Adam Franklin Social Media Speaker

How to get paid to speak

With over 100 keynote presentations and dozens of workshops under my belt after 5 years as a professional speaker, I want to share what I’ve learned about being a better speaker and a better paid speaker (and the two don’t necessarily go hand in hand).

Each has a specific set of things you must do.  I’ve discovered what has helped break through each level.

Adam Franklin Social Media Speaker

It’s worth noting I’ve only just broken past being an entry-level professional speaker.  In Australia at least, I consider a someone who charges $10k+ per speech a high level speaker, $5k – $10k mid level, and under $5k an entry level speaker.  The US market is way bigger so it’s common for speakers to earn $20k-$50k+ per speech but it’s rare in Australia.

However being a good speaker and being a well paid speaker are vastly different things.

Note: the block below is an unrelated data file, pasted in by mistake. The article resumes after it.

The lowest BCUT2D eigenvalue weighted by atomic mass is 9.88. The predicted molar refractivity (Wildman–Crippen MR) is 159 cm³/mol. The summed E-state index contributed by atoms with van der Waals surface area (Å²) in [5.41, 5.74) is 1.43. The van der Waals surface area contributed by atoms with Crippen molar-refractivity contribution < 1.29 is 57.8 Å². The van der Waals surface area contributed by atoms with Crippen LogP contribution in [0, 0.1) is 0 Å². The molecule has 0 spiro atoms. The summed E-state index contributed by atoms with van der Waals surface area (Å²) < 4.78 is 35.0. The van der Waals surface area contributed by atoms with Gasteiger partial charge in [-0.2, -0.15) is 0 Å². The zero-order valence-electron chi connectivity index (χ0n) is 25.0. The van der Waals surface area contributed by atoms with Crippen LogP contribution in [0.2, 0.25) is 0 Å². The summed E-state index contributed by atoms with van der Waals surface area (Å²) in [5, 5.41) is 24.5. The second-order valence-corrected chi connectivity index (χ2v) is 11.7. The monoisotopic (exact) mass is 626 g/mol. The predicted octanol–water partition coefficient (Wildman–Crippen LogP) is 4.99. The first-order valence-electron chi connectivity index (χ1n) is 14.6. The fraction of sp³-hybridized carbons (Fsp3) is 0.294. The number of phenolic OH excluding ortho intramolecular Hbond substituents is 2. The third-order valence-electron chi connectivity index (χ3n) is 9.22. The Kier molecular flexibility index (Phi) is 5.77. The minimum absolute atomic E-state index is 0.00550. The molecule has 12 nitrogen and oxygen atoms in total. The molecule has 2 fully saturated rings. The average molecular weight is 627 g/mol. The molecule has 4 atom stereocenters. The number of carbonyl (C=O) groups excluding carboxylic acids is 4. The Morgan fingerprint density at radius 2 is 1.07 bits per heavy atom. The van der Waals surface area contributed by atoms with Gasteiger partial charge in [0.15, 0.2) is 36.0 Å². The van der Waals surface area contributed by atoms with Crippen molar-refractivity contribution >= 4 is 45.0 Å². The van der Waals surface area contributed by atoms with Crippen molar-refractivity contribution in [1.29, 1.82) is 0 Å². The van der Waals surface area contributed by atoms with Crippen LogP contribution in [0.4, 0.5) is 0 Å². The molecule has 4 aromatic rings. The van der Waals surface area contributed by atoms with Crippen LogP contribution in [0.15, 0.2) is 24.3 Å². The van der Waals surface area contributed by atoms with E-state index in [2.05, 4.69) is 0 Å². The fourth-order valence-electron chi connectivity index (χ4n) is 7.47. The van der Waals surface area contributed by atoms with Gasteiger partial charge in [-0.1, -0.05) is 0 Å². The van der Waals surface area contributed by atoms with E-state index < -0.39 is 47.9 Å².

Good vs Paid – what’s the difference?

Highly paid speakers:
Speakers who collect huge fees often aren’t the best presenters but they have a profile and people want to hear them. Credibility and demand more than make up for any presentation shortcomings.

Really good speakers:
Many great speakers don’t collect a cent but are funny, informative and knowledgeable but they lack profile and demand.  Think about the hilarious speakers you’ve heard at weddings, 21sts or corporate Christmas parties.  They are laugh out loud funny, thought provoking and throughly memorable but they aren’t taking a trip to the bank afterwards.

The common ‘industry’ trap